Grand Sneak: Updated

Busy loading boats at the confluence of the NF Kings and Dinkey Creek we met up with Darin McQuoid and Stookesberry as they were scheming a plan to pull a sneak on the Grand Canyon. Hardly convinced that it was going to be good, but still eager to see what was in there and put all the myths to rest, I was torn between all the great paddling options. West Cherry and North Kings or the GC? It was a tough call, but with shuttle arranged and a plan in place, I decided to join the boys on the GC. 
Not convinced, Evan and the Southern boys went the other way and hit up West Cherry and the put-in slide. All five in the group ran it with probably one of the biggest huckfest showings ever. Shows what a fired up crew can do. 
Dealing with the logistics of the Grand Canyon is tricky to say the least. Not sure of the legality of what we were trying to do and with both a very high profile put-in and take-out, we made every attempt to be covert on all fronts and avoid any unnecessary contact. Throughout the trip we did our best to stay off the popular hiking trail, though it did provide the easiest and fastest portaging, of which there was very much. In the end we decided that portaging fast on the trail and getting back on the water was the best way to avoid contact. We only saw a couple hikers and they didn't seem to think anything of what we were doing, other than wondering how we had survived all the massive falls.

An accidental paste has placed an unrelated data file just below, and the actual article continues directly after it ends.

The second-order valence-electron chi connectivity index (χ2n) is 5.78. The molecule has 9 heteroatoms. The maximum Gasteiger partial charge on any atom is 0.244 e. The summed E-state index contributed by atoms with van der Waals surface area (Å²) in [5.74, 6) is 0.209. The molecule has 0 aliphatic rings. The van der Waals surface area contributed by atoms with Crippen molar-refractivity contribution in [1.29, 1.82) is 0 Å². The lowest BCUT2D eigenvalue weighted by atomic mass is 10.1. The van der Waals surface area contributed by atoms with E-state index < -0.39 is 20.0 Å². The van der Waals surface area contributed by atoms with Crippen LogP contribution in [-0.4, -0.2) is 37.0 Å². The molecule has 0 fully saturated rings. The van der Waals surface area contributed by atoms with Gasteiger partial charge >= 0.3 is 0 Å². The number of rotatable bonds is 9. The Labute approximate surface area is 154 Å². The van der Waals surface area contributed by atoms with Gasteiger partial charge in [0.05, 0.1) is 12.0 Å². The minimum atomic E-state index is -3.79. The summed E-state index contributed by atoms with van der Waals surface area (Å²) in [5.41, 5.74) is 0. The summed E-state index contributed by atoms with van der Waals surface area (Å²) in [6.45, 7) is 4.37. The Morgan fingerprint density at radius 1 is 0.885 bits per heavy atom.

California falls.

Ben scouting a rapid with typical scenery.

Scouting the Muir Gorge. The sieve rapid was looking dubious as ever, so we went for the dome portage in the heat. It was great. 
The rumors of the amount of portaging are indeed true, as we found ourselves spending much of our time on the banks walking massive cataracts or slightly less massive rapids. 

It is in there if you really want to get it though. 
What seemed high turned out to be almost the perfect water level for a quick and fun trip. A little less water and the in-between would slow down and not be fun, but the bigger drops would probably become slightly more manageable. 

After the Grand Canyon we continued on down through the Poopenah section of river to complete the sneak. We had a backup plan of exiting Yosemite if Poopenah didn't have the right water level, but a break of dawn level check by Ben got us on the water soon after 6 in the morning and far from the eyes of any possible ranger sighting. 
As it turns out, Poopenah is a fitting name for this section of river. It looked like an amazing gorge from the road and we had heard tales of big drops in the committing canyon so we were surprised to find many boulder choked slot drops formed by massive slabs of granite that had separated from high on the canyon walls. There were some redeeming rapids and incredible scenery, but much of the day was spent groveling about chunky rapids and slow moving water.